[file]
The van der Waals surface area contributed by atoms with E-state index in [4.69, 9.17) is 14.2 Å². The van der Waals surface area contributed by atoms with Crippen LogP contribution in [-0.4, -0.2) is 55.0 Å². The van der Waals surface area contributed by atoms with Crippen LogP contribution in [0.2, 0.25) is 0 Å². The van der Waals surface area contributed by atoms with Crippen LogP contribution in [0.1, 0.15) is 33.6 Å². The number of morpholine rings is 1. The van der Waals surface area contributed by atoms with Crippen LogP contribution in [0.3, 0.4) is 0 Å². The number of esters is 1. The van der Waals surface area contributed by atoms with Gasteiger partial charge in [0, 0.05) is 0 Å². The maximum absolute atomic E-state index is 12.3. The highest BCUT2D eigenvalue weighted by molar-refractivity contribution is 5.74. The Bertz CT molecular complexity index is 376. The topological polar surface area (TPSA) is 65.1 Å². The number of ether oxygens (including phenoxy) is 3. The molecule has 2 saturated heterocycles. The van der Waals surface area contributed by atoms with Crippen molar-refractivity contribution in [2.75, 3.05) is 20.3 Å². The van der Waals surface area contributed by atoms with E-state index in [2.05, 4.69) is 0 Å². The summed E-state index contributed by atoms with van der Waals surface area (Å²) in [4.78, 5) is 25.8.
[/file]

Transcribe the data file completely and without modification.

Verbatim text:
The van der Waals surface area contributed by atoms with E-state index in [4.69, 9.17) is 14.2 Å². The van der Waals surface area contributed by atoms with Crippen LogP contribution in [-0.4, -0.2) is 55.0 Å². The van der Waals surface area contributed by atoms with Crippen LogP contribution in [0.2, 0.25) is 0 Å². The van der Waals surface area contributed by atoms with Crippen LogP contribution in [0.1, 0.15) is 33.6 Å². The number of morpholine rings is 1. The van der Waals surface area contributed by atoms with Crippen LogP contribution in [0.3, 0.4) is 0 Å². The number of esters is 1. The van der Waals surface area contributed by atoms with Gasteiger partial charge in [0, 0.05) is 0 Å². The maximum absolute atomic E-state index is 12.3. The highest BCUT2D eigenvalue weighted by molar-refractivity contribution is 5.74. The Bertz CT molecular complexity index is 376. The topological polar surface area (TPSA) is 65.1 Å². The number of ether oxygens (including phenoxy) is 3. The molecule has 2 saturated heterocycles. The van der Waals surface area contributed by atoms with Crippen molar-refractivity contribution in [2.75, 3.05) is 20.3 Å². The van der Waals surface area contributed by atoms with E-state index in [2.05, 4.69) is 0 Å². The summed E-state index contributed by atoms with van der Waals surface area (Å²) in [4.78, 5) is 25.8.